The City has also made a huge error by not offering any incentive to residents to recycle. By charging a higher rate whether you participate in curbside recycling or not, sends the wrong signal. Those that decide to recycle should have a lower bill than those that do not. In fact, they should put in place a progressive rate system. The more you recycle, the lower your garbage bill!
Question to those of you still reading...why did the City do away with the food scraps program?
Posted by Stacey, a resident of the Amberwood/Wood Meadows neighborhood, on Sep 21, 2009 at 4:59 pm Stacey is a member (registered user) of PleasantonWeekly.com
Thanks for your information. It does raise good questions. I just don't see why there would be a market for narrow-necked recyclable plastic and not one for wide-mouthed recyclable plastic. The material is the same (classified by the numbering system). Maybe it has something to do with PGS's sorting capabilities.
Posted by Billie, a resident of the Mohr Park neighborhood, on Sep 21, 2009 at 6:45 pm
The paper goes. Me, I'd bag it just so it didn't escape all over the street when PGS picks it up.
Until last week I also thought that Pleasanton was actually planning on recycling all recyclables as well, since the main reason to go to curbside recycling is to meet the 75% diversion goal. I still plan on sending anything with the triangle on it in the recycle cart. Maybe if enough of us contact the City we can get something done, although I'm betting it won't be lower bills! :0)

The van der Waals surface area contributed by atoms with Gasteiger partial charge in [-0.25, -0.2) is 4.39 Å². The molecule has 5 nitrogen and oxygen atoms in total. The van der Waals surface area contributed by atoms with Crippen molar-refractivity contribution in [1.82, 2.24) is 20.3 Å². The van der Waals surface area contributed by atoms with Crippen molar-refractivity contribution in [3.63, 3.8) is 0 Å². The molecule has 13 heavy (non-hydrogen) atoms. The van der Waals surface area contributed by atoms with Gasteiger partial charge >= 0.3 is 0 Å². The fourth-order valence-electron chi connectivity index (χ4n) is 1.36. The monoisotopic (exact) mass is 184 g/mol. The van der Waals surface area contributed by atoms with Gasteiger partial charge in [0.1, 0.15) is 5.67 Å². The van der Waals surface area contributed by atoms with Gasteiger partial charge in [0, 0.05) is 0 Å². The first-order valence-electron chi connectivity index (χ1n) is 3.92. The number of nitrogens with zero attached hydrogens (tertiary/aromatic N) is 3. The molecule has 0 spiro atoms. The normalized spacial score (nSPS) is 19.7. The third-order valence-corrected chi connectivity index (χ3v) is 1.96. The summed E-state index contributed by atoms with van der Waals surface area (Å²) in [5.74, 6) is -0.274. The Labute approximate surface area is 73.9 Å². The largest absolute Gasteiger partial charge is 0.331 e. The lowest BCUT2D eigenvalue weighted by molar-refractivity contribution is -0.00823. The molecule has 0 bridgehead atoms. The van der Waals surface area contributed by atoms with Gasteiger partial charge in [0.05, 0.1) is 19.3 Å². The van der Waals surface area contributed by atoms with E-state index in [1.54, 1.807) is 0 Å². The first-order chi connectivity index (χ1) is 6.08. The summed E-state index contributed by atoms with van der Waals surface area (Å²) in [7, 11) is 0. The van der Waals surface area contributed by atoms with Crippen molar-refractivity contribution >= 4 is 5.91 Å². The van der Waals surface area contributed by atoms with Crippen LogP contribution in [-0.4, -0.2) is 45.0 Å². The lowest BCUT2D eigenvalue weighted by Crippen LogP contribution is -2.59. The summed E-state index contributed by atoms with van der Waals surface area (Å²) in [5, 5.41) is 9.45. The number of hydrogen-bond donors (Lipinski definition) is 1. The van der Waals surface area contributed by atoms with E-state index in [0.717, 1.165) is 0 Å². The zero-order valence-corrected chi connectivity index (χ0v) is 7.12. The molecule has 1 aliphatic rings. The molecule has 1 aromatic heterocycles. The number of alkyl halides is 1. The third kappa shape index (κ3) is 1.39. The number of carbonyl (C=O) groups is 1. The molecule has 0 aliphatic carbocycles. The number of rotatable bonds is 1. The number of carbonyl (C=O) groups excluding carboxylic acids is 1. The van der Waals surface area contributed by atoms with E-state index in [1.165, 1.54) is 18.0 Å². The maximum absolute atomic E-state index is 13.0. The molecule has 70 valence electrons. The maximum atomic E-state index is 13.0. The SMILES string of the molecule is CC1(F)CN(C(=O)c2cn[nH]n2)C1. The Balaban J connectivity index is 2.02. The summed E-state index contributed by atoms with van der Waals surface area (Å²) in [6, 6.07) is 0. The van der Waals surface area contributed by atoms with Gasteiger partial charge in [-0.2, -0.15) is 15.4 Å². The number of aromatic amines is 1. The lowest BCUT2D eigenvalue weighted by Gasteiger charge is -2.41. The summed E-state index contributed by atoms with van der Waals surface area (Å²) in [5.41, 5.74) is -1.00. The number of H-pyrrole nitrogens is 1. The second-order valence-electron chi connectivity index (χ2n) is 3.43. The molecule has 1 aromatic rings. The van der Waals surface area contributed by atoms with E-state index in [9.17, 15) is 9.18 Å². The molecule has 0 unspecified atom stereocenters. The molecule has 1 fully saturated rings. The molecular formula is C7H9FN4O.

Oh, and the food scraps are supposed to go in the green waste cart.
When I checked out stopwaste.org I noticed that there were codes assigned to the plastic recyclables. I found this website that lists the definitions for the codes and tells what each type can be recycled into. Web Link
I don't know . . . looks to me like there would still be a market for the ones that Pleasanton is trying to exclude.
Posted by Steven, a resident of the Birdland neighborhood, on Sep 22, 2009 at 8:50 am
Awesome job for proving my point! I too am going put anything with a triangle in the cart. I think our city council need to re think this Pleasanton should be a leader not the lame duck! And I too think the garbage company is being lazy, I dont care if they take a loss recycling is the right thing to do putting it in a land fill is crimminal in my opinion